Change and reform

Elias Muhanna, of the excellent Qifa Nabki blog, offers an in-depth look at the history, present and future of Aoun’s Free Patriotic Movement – a real must-read for anybody who wants to understand today’s political landscape in Lebanon: ‘“Even if I agree that the weapons are a problem, how does that have anything to do with the fact that we need a new electoral law, or that we need to fight corruption, or that we need to protect our environment?” asks Alain Aoun. “The March 14 forces have made Hizbollah’s weapons their only issue while they neglect every other problem in the country, from the public debt to the electricity blackouts. We have a different approach.” What lies ahead for Lebanon? If the past four years are any indication, the election result is unlikely to lead to a brisk and decisive changing of the guard. Due to the tortuous nature of consensual politics, the choice of a prime minister and the formation of the government are likely to take time and require extensive deliberation. The nationwide stupor brought on by election fever – with all its promises of change and renewal – is bound to be followed by a rude awakening when politics resume their usual course on June 8. This should not distract from the underappreciated reality that Lebanon is in a process of significant change. Having emerged from the deep freeze of post-civil war reconstruction and the tutelage of the Syrian era, a national debate about various existential issues is beginning to take place. Questions about the viability of the consociational system, reform of the electoral law, and a credible defence strategy, among others, are beginning to be asked with increasing urgency, partly because – for the first time in decades – the Lebanese are in a position to answer them. The end of the Syrian occupation unleashed a surprisingly vibrant and energetic debate among ordinary Lebanese, much of it carried out on blogs, online news and social networking sites, and internet chat forums. Most of the political parties now maintain online message-boards, none larger than The Orange Room, a garrulous and impassioned community of Aoun obsessives. (…) Even as the FPM sits on the precipice of obtaining power, the unbounded arguments on its no-frills website retain the air of an aggrieved and strident underground opposition – the legacy of a movement that first took shape as a diffuse network of ideologically-committed university students and young professionals. The Aounist forums bring home the point – evident in the party’s electoral rhetoric but more conspicuous in the candid discussions between its partisans – that the FPM seems to occupy a hybrid position, somewhere between a traditional Lebanese confessional party orientated around a single charismatic leader, and a modern political movement committed to certain ideological principles. Listening to the Aounists talk amongst themselves it remains hard to determine whether their fervent wish is for a new Christian strongman in the form of Michel Aoun or for the secularist agenda that he espouses.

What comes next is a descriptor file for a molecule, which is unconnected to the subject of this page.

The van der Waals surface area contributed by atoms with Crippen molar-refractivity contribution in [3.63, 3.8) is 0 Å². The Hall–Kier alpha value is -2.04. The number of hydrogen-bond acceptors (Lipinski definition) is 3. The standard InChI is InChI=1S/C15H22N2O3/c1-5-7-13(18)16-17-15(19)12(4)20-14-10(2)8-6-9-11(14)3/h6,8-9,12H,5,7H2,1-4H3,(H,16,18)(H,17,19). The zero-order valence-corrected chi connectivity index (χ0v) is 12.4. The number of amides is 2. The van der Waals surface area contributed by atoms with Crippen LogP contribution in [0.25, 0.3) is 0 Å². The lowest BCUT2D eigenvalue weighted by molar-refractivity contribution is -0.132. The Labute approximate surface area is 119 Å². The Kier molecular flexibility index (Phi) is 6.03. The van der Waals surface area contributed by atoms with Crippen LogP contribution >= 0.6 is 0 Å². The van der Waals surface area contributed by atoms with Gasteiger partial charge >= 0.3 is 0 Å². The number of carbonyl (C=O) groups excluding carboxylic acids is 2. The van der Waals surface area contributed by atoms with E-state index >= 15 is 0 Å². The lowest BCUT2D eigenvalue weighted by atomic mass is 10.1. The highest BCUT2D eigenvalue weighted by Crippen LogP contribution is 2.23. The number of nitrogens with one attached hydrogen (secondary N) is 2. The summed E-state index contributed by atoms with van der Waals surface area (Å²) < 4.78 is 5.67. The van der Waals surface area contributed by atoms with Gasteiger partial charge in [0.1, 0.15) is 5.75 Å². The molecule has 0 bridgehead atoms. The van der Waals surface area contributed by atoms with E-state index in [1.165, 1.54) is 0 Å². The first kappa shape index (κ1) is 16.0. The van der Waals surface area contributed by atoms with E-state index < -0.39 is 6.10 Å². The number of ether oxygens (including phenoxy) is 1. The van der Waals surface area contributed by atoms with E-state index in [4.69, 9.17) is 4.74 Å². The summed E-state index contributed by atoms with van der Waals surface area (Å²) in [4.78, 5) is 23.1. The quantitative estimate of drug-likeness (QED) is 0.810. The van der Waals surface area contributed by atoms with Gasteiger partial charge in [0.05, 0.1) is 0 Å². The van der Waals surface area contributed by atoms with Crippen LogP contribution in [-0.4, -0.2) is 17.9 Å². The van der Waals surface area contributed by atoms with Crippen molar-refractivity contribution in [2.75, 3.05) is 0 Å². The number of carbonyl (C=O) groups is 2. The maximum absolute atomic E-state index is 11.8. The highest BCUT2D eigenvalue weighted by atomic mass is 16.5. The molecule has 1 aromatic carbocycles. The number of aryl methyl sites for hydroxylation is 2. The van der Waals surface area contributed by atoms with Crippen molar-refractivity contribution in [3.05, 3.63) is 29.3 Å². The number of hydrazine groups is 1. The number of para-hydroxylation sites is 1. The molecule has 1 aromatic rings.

In its present role in the opposition, it has been easy for the FPM to criticise the majority without bearing responsibility for the decisions of government. But if the party prevails on June 7 and takes a decisive role in shaping the legislative agenda for the next four years, all eyes will be on the FPM to see if it wields the authority it has long sought to enact far-reaching reforms – or if the party and its allies, safe within the halls of the Second Republic, find its pillars too secure to topple.’

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